5-28-14-Hovde.pngAs U.S. equity markets climb higher—the S&P 500 has set a new record 10 times already this year—initial public offering (IPO) activity has returned to levels last witnessed during the tech boom. In 2013, 222 U.S. companies went public, raising $55 billion—the most activity since 2000. This IPO momentum has continued into 2014.

Now that the banking industry has returned to health and equity markets are on fire, IPOs have become viable options again for banks seeking fresh capital.

Disregarding mutual-to-thrift conversions, four banks completed IPOs in 2013, raising $335 million. Seven banks have already filed for IPOs in 2014, four of which have completed offerings and raised $254 million. As a result, 2014 is shaping up to be the most active year for bank IPOs in a decade.

What’s contributing to the revival of bank IPOs?
The banking industry is as healthy as it has been post-recession, but the extended low interest rate environment has changed the industry’s profitability playbook. Most banks have improved asset quality, returned to profitability and boosted capital ratios; however, net interest margin compression is overpowering those banks that lack sufficient loan growth. As a result, opportunistic banks capable of growing loans through acquisition or market expansion are attracting the most investor interest. Given the current market appetite for growth, access to capital is becoming a larger consideration for management and boards, especially if it gives them a public currency with which to acquire and expand. A bank’s ability to articulate its growth story remains critical to completing a successful IPO.

The same factors that are fueling IPOs in other industries are at play in the banking industry. Equity markets have recovered from the recession, and valuations have improved sufficiently for banks to consider an IPO. The SNL Bank & Thrift Index now trades at approximately 165 percent of tangible book value and 15 times trailing earnings.

Furthermore, many banks that recently completed IPOs have since outperformed the market. The four banks that went public in 2013 have returned 49 percent, on average, since their IPO dates, compared to 20 percent for the SNL Bank & Thrift Index and 21 percent for the S&P 500.

Private equity (PE) firms are also playing a pivotal role in the revival of bank IPOs. PE firms that entered the banking industry during the downturn now view the market as ripe for an exit. Valuations have increased and firms are nearing the end of their typical investment horizons. Five of the last six banks that went public were owned by PE firms. Private equity’s business model depends upon a successful investment exit, and an IPO exit may be preferable for those investors who want to take some money off the table, but still believe in the growth opportunities of their franchises.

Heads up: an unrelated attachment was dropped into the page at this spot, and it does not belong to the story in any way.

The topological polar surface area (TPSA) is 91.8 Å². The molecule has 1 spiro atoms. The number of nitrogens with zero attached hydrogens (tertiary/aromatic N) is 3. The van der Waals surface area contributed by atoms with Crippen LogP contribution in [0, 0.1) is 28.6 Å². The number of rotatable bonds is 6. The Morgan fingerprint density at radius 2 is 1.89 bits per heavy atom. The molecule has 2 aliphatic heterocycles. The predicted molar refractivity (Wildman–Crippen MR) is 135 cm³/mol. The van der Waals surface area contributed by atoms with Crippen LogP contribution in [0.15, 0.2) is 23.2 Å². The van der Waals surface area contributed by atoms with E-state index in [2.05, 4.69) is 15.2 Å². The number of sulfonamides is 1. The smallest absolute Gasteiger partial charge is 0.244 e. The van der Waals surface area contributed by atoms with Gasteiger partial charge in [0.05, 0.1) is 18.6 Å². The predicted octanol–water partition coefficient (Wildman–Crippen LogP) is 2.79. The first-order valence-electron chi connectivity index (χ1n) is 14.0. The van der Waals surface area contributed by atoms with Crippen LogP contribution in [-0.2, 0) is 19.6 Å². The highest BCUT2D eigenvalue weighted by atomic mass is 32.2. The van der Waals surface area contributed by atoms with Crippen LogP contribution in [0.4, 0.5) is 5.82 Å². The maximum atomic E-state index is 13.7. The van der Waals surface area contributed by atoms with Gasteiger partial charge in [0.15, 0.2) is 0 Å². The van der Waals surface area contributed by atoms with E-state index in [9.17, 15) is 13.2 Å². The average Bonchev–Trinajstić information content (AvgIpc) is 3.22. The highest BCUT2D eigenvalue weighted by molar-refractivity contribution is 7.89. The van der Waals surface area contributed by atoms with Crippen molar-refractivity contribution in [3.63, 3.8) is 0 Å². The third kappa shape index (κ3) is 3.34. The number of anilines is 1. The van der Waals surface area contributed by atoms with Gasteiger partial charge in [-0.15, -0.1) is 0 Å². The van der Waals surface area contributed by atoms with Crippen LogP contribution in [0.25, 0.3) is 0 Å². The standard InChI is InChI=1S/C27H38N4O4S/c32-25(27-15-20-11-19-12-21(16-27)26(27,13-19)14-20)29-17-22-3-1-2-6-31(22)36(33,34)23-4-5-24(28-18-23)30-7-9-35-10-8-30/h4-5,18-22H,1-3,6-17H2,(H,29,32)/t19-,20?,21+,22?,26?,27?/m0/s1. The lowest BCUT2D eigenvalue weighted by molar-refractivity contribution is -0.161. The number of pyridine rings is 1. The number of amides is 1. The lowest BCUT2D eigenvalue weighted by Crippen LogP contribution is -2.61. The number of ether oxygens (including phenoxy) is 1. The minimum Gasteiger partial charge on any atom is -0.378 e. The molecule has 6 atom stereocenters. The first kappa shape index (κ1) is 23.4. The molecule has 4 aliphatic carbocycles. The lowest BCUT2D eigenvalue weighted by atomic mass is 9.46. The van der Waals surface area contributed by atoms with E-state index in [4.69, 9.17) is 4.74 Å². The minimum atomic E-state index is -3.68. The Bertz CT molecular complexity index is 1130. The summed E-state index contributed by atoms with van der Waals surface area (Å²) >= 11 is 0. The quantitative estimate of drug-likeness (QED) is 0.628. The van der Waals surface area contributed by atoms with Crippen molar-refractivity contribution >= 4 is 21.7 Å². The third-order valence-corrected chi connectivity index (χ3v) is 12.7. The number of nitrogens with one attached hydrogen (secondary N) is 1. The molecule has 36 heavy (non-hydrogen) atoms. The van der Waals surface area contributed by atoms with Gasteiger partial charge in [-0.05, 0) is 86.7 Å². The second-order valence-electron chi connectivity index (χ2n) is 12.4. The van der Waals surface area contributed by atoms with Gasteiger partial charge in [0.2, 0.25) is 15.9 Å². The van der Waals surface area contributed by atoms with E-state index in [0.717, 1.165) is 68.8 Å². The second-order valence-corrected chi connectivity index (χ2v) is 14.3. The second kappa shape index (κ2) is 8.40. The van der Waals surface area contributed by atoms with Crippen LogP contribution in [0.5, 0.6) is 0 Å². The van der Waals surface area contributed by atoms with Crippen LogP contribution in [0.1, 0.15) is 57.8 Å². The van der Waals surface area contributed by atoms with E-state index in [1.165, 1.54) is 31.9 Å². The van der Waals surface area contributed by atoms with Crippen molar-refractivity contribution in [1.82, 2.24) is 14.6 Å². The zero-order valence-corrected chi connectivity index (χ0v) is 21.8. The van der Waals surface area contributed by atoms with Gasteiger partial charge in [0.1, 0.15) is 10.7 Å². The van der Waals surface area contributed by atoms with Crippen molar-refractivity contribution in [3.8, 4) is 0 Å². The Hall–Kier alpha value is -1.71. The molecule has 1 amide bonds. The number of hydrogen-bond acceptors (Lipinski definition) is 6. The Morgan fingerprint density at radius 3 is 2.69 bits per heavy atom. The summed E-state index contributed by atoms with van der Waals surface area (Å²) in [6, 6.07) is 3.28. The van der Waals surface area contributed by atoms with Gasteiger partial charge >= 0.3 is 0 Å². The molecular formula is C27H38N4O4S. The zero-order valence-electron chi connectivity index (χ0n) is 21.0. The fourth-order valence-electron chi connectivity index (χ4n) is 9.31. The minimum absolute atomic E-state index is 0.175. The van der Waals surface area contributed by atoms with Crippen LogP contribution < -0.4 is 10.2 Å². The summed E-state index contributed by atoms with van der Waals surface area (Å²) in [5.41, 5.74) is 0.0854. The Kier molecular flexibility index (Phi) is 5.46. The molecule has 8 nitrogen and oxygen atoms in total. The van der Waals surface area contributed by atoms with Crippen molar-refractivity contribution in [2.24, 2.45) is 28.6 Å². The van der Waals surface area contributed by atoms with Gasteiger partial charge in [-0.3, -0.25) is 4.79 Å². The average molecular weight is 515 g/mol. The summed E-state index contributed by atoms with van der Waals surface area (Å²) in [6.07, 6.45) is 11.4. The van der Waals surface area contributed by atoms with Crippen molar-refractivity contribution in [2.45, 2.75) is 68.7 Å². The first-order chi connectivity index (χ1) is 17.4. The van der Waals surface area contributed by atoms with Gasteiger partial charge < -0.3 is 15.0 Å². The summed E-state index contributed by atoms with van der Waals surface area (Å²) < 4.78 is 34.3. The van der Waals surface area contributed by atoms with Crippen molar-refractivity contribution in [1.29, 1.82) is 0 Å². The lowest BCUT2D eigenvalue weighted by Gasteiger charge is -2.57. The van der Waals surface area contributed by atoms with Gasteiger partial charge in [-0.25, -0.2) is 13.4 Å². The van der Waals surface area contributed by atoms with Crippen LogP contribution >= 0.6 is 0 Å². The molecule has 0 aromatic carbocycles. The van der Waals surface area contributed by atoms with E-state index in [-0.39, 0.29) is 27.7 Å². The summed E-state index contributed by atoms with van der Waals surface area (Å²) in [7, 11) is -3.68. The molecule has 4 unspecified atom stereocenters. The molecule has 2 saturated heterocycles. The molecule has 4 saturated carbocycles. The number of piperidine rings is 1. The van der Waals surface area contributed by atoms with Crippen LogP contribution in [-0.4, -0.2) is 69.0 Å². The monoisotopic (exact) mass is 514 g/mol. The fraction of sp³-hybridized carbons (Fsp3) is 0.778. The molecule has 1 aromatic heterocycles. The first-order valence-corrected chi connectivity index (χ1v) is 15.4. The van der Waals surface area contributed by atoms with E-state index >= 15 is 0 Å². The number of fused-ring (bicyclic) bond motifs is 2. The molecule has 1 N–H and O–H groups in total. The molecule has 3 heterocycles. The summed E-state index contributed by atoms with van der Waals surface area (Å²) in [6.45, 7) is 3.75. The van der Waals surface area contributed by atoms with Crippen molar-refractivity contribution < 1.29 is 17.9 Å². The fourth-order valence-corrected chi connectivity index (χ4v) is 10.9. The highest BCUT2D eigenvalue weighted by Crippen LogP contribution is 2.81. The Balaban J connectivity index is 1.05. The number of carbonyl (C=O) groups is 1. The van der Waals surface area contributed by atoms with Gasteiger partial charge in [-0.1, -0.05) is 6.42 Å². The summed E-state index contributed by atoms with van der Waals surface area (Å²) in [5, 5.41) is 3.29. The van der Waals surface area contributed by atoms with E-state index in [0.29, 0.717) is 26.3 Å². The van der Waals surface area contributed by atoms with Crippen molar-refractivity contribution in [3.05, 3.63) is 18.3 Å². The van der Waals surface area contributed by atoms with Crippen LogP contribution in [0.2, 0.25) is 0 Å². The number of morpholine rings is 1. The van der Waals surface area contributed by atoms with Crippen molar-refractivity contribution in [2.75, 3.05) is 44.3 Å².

Additionally, certain regulatory changes under the JOBS Act have made it less burdensome for companies to raise capital publicly. In particular, new issuers that qualify as “emerging growth companies” (i.e., those with less than $1 billion in gross revenues) can submit a draft registration statement to the SEC for confidential review, thus avoiding any public stigma associated with a failed IPO if they decide not to complete the offering. These changes may result in more IPOs in the pipeline than are publicly reported.

The confluence of factors leading to the revival of bank IPOs could also warrant investor caution. Banks that have completed IPOs in 2014 saw their stock drop 1.5 percent, on average, since their IPOs. The two most recent bank IPOs in 2014 had stock price declines of 6.6 percent and 2.2 percent, respectively, on their first trading days.

The market’s upward trajectory—fueled, in part, by the Federal Reserve—will not last forever. The S&P 500 now trades at about 25 times earnings—a level rarely reached over the past century. And while bank stocks trade at more reasonable multiples, a steep macro correction would stall the recent bank IPO momentum.

Furthermore, since loan growth is critical to shareholder returns in the current low interest rate environment, banks must remain prudent while executing their growth plans. Interest rate and credit risk monitoring is paramount to sustained, profitable growth—particularly at a time when it’s tempting to chase yield. PE firms have had mixed success investing in banks, and their aggressive roll-up strategies have not been time-tested in the banking sector.

Despite some warning signs on the horizon, the IPO window remains open, and bank investors are still captivated by unique growth stories. If the trend continues, 2014 should remain on pace as the most active year for bank IPOs in a decade.


Andrew Fitzgerald